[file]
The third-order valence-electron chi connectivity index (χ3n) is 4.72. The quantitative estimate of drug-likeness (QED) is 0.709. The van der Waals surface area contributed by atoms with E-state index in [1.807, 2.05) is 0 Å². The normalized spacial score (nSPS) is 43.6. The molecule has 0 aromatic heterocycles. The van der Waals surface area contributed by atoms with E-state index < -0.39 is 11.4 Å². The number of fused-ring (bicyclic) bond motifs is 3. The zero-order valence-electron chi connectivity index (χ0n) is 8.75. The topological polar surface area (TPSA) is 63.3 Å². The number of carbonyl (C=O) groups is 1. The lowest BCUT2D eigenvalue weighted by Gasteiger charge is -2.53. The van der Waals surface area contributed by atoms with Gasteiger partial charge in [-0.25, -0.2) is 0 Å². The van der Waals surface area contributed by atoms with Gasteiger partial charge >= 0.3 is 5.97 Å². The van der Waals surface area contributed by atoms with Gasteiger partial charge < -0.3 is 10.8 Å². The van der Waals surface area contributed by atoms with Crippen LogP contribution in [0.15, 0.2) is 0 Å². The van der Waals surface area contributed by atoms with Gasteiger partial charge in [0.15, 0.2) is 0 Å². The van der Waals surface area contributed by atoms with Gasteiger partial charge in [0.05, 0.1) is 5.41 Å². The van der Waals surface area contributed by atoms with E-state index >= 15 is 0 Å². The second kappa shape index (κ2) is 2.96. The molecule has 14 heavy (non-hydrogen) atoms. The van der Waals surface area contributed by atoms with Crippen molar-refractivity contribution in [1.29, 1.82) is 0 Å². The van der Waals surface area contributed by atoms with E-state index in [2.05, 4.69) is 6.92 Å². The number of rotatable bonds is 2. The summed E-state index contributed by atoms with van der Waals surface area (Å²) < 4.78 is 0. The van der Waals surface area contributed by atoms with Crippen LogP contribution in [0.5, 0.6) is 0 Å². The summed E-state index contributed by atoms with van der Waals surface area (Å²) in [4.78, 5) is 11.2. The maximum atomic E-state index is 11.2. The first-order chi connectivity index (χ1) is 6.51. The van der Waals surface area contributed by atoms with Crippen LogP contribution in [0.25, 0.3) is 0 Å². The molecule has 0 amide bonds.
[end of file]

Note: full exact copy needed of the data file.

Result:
The third-order valence-electron chi connectivity index (χ3n) is 4.72. The quantitative estimate of drug-likeness (QED) is 0.709. The van der Waals surface area contributed by atoms with E-state index in [1.807, 2.05) is 0 Å². The normalized spacial score (nSPS) is 43.6. The molecule has 0 aromatic heterocycles. The van der Waals surface area contributed by atoms with E-state index < -0.39 is 11.4 Å². The number of fused-ring (bicyclic) bond motifs is 3. The zero-order valence-electron chi connectivity index (χ0n) is 8.75. The topological polar surface area (TPSA) is 63.3 Å². The number of carbonyl (C=O) groups is 1. The lowest BCUT2D eigenvalue weighted by Gasteiger charge is -2.53. The van der Waals surface area contributed by atoms with Gasteiger partial charge in [-0.25, -0.2) is 0 Å². The van der Waals surface area contributed by atoms with Gasteiger partial charge >= 0.3 is 5.97 Å². The van der Waals surface area contributed by atoms with Gasteiger partial charge < -0.3 is 10.8 Å². The van der Waals surface area contributed by atoms with Crippen LogP contribution in [0.15, 0.2) is 0 Å². The van der Waals surface area contributed by atoms with Gasteiger partial charge in [0.15, 0.2) is 0 Å². The van der Waals surface area contributed by atoms with Gasteiger partial charge in [0.05, 0.1) is 5.41 Å². The van der Waals surface area contributed by atoms with E-state index >= 15 is 0 Å². The second kappa shape index (κ2) is 2.96. The molecule has 14 heavy (non-hydrogen) atoms. The van der Waals surface area contributed by atoms with Crippen molar-refractivity contribution in [1.29, 1.82) is 0 Å². The van der Waals surface area contributed by atoms with E-state index in [2.05, 4.69) is 6.92 Å². The number of rotatable bonds is 2. The summed E-state index contributed by atoms with van der Waals surface area (Å²) < 4.78 is 0. The van der Waals surface area contributed by atoms with Crippen LogP contribution in [0.5, 0.6) is 0 Å². The summed E-state index contributed by atoms with van der Waals surface area (Å²) in [4.78, 5) is 11.2. The maximum atomic E-state index is 11.2. The first-order chi connectivity index (χ1) is 6.51. The van der Waals surface area contributed by atoms with Crippen LogP contribution in [0.25, 0.3) is 0 Å². The molecule has 0 amide bonds.